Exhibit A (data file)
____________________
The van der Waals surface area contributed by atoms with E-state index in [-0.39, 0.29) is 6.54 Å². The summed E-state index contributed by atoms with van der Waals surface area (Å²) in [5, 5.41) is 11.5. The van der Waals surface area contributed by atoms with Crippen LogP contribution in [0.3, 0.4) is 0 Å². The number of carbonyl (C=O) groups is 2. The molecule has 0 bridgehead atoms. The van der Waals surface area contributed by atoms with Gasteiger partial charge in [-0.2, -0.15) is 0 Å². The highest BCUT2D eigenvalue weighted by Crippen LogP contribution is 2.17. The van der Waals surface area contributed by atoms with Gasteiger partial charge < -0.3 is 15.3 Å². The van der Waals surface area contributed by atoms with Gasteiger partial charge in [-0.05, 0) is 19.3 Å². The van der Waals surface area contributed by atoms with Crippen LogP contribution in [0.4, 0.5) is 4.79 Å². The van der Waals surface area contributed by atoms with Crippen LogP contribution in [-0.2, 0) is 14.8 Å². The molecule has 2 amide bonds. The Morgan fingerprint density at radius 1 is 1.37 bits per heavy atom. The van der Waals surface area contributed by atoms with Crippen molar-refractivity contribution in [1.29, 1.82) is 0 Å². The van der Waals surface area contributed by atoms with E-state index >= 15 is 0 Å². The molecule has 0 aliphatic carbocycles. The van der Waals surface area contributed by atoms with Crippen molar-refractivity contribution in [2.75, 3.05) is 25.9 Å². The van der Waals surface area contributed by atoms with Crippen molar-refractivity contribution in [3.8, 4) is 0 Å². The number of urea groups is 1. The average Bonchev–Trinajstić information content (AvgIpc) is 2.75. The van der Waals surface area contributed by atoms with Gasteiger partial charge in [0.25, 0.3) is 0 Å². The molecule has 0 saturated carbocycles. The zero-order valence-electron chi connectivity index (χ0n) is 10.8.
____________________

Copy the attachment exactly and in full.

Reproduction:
The van der Waals surface area contributed by atoms with E-state index in [-0.39, 0.29) is 6.54 Å². The summed E-state index contributed by atoms with van der Waals surface area (Å²) in [5, 5.41) is 11.5. The van der Waals surface area contributed by atoms with Crippen LogP contribution in [0.3, 0.4) is 0 Å². The number of carbonyl (C=O) groups is 2. The molecule has 0 bridgehead atoms. The van der Waals surface area contributed by atoms with Gasteiger partial charge in [-0.2, -0.15) is 0 Å². The highest BCUT2D eigenvalue weighted by Crippen LogP contribution is 2.17. The van der Waals surface area contributed by atoms with Gasteiger partial charge < -0.3 is 15.3 Å². The van der Waals surface area contributed by atoms with Gasteiger partial charge in [-0.05, 0) is 19.3 Å². The van der Waals surface area contributed by atoms with Crippen LogP contribution in [0.4, 0.5) is 4.79 Å². The van der Waals surface area contributed by atoms with Crippen LogP contribution in [-0.2, 0) is 14.8 Å². The molecule has 2 amide bonds. The Morgan fingerprint density at radius 1 is 1.37 bits per heavy atom. The van der Waals surface area contributed by atoms with Crippen molar-refractivity contribution in [1.29, 1.82) is 0 Å². The van der Waals surface area contributed by atoms with E-state index >= 15 is 0 Å². The molecule has 0 aliphatic carbocycles. The van der Waals surface area contributed by atoms with Crippen molar-refractivity contribution in [2.75, 3.05) is 25.9 Å². The van der Waals surface area contributed by atoms with Crippen molar-refractivity contribution in [3.8, 4) is 0 Å². The number of urea groups is 1. The average Bonchev–Trinajstić information content (AvgIpc) is 2.75. The van der Waals surface area contributed by atoms with Gasteiger partial charge in [0.25, 0.3) is 0 Å². The molecule has 0 saturated carbocycles. The zero-order valence-electron chi connectivity index (χ0n) is 10.8.